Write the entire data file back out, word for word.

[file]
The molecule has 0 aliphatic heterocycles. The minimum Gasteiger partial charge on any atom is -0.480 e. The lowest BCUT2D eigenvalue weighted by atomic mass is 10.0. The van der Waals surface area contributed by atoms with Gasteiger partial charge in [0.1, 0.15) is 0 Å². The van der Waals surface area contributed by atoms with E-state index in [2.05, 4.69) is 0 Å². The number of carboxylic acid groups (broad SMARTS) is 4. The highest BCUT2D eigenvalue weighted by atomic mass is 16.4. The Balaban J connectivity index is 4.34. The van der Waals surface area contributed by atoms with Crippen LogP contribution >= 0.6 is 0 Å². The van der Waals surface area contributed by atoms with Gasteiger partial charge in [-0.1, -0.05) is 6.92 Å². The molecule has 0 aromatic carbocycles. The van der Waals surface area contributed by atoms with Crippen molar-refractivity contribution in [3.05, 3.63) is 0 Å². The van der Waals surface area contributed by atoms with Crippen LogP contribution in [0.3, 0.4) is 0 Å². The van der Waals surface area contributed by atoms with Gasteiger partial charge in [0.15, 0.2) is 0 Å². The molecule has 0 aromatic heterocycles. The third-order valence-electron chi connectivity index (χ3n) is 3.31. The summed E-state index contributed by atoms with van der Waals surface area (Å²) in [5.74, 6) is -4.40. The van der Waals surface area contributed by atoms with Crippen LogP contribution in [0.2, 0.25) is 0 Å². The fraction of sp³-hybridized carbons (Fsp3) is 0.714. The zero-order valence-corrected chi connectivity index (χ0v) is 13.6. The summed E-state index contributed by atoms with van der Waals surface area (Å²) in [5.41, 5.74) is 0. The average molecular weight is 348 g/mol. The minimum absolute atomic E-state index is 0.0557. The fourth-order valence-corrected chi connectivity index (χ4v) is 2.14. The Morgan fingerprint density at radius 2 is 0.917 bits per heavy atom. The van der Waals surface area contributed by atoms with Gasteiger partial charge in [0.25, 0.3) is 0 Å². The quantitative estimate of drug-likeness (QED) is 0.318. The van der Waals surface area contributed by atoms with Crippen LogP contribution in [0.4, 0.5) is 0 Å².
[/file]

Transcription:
The molecule has 0 aliphatic heterocycles. The minimum Gasteiger partial charge on any atom is -0.480 e. The lowest BCUT2D eigenvalue weighted by atomic mass is 10.0. The van der Waals surface area contributed by atoms with Gasteiger partial charge in [0.1, 0.15) is 0 Å². The van der Waals surface area contributed by atoms with E-state index in [2.05, 4.69) is 0 Å². The number of carboxylic acid groups (broad SMARTS) is 4. The highest BCUT2D eigenvalue weighted by atomic mass is 16.4. The Balaban J connectivity index is 4.34. The van der Waals surface area contributed by atoms with Crippen LogP contribution >= 0.6 is 0 Å². The van der Waals surface area contributed by atoms with Gasteiger partial charge in [-0.1, -0.05) is 6.92 Å². The molecule has 0 aromatic carbocycles. The van der Waals surface area contributed by atoms with Crippen molar-refractivity contribution in [3.05, 3.63) is 0 Å². The van der Waals surface area contributed by atoms with Crippen LogP contribution in [0.3, 0.4) is 0 Å². The van der Waals surface area contributed by atoms with Gasteiger partial charge in [0.15, 0.2) is 0 Å². The molecule has 0 aromatic heterocycles. The third-order valence-electron chi connectivity index (χ3n) is 3.31. The summed E-state index contributed by atoms with van der Waals surface area (Å²) in [5.74, 6) is -4.40. The van der Waals surface area contributed by atoms with Crippen LogP contribution in [0.2, 0.25) is 0 Å². The fraction of sp³-hybridized carbons (Fsp3) is 0.714. The zero-order valence-corrected chi connectivity index (χ0v) is 13.6. The summed E-state index contributed by atoms with van der Waals surface area (Å²) in [5.41, 5.74) is 0. The average molecular weight is 348 g/mol. The minimum absolute atomic E-state index is 0.0557. The fourth-order valence-corrected chi connectivity index (χ4v) is 2.14. The Morgan fingerprint density at radius 2 is 0.917 bits per heavy atom. The van der Waals surface area contributed by atoms with Gasteiger partial charge in [0.25, 0.3) is 0 Å². The quantitative estimate of drug-likeness (QED) is 0.318. The van der Waals surface area contributed by atoms with Crippen LogP contribution in [0.4, 0.5) is 0 Å².